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Sajid Javid is under pressure for still holding share options in a tech firm that provides artificial intelligence (AI) software to the health sector.
The health secretary was paid more than £150,000 a year by C3.ai, a California firm specialising in AI, between October 2020 and June 2021, when he rejoined the cabinet in his current role.
The party's deputy leader Angela Rayner has written to the prime minister's ethics adviser Lord Geidt alleging it is a "clear conflict of interest and breach of the ministerial code".
Reports suggest the options are worth around £45,000.
Mr Javid is said to have begun the process of divesting after taking the job of health secretary in the summer.
"In September, the secretary of state's department announced that the use of 'artificial intelligence' would shorten waiting lists in our NHS," Ms Rayner's letter reads.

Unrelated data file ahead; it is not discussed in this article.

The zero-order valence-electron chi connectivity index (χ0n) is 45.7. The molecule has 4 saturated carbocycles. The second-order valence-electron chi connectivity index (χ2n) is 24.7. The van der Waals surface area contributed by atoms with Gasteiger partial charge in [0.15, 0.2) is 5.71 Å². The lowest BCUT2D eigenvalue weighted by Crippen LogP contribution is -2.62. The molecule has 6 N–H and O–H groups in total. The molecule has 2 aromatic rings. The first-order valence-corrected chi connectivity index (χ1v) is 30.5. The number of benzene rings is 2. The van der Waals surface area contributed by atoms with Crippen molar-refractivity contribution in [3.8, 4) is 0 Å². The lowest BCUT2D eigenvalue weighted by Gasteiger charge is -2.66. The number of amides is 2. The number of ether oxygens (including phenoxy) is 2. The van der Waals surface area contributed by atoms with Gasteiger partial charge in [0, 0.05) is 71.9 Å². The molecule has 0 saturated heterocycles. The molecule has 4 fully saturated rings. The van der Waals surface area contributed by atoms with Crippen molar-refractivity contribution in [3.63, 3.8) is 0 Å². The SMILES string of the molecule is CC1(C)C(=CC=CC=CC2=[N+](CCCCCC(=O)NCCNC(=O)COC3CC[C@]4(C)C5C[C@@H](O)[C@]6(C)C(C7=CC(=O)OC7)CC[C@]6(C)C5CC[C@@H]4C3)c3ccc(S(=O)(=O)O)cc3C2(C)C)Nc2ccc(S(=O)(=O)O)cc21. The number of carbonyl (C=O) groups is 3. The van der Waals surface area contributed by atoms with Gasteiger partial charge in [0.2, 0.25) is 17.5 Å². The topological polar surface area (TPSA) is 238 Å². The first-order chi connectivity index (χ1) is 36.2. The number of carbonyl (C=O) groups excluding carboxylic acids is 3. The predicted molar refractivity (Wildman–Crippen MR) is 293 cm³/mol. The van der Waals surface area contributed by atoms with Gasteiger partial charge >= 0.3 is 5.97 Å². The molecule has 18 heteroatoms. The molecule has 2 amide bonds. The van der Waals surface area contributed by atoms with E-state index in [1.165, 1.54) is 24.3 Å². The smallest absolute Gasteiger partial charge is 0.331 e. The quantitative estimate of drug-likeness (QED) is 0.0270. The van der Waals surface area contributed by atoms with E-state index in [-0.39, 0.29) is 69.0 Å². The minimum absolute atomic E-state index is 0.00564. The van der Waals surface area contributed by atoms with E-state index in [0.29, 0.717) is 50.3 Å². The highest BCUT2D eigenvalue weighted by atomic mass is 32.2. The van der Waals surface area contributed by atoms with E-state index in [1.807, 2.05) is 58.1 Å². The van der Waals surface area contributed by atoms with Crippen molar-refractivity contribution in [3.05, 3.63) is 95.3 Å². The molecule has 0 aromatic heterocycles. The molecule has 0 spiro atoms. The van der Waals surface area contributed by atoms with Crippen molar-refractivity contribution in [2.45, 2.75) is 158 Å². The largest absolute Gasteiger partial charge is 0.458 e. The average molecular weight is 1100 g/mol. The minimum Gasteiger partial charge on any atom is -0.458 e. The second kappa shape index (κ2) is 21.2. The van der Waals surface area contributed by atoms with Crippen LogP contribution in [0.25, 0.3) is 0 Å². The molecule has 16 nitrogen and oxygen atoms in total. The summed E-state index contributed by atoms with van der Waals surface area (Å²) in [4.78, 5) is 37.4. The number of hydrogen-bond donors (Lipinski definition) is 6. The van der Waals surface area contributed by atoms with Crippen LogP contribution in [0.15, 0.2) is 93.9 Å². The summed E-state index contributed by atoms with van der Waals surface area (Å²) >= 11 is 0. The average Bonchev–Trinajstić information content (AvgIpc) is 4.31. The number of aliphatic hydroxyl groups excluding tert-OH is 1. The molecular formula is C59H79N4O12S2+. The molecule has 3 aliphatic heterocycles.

"The Department of Health and Social Care announcing that it is going to spend taxpayers' money on artificial intelligence could clearly be perceived as beneficial to an artificial intelligence company, and to the value of shares in an artificial intelligence company such as C3.ai."
Labour's deputy leader then references the section of the ministerial code that states ministers "must scrupulously avoid any danger of an actual or perceived conflict of interest" between their role and their private financial interest.
A spokeswoman for the Department of Health and Social Care said: "The secretary of state has acted in line with the ministerial code and has properly declared these share options in the usual way."
Meanwhile, a source close to Mr Javid told the PA news agency that the former chancellor started the process of divesting the shares when he re-entered the cabinet - but could not say when the process would be complete.
The letter comes as MPs face intensified scrutiny over their roles outside parliament following a sleaze row which reared its head over the case of Owen Paterson.
The former Tory MP resigned after being found to have carried out an "egregious" breach of lobbying rules.
Mr Javid became health secretary in June when Matt Hancock resigned after being caught breaking coronavirus restrictions on camera, kissing an aide in his departmental office.
Sky News has contacted C3.ai for comment.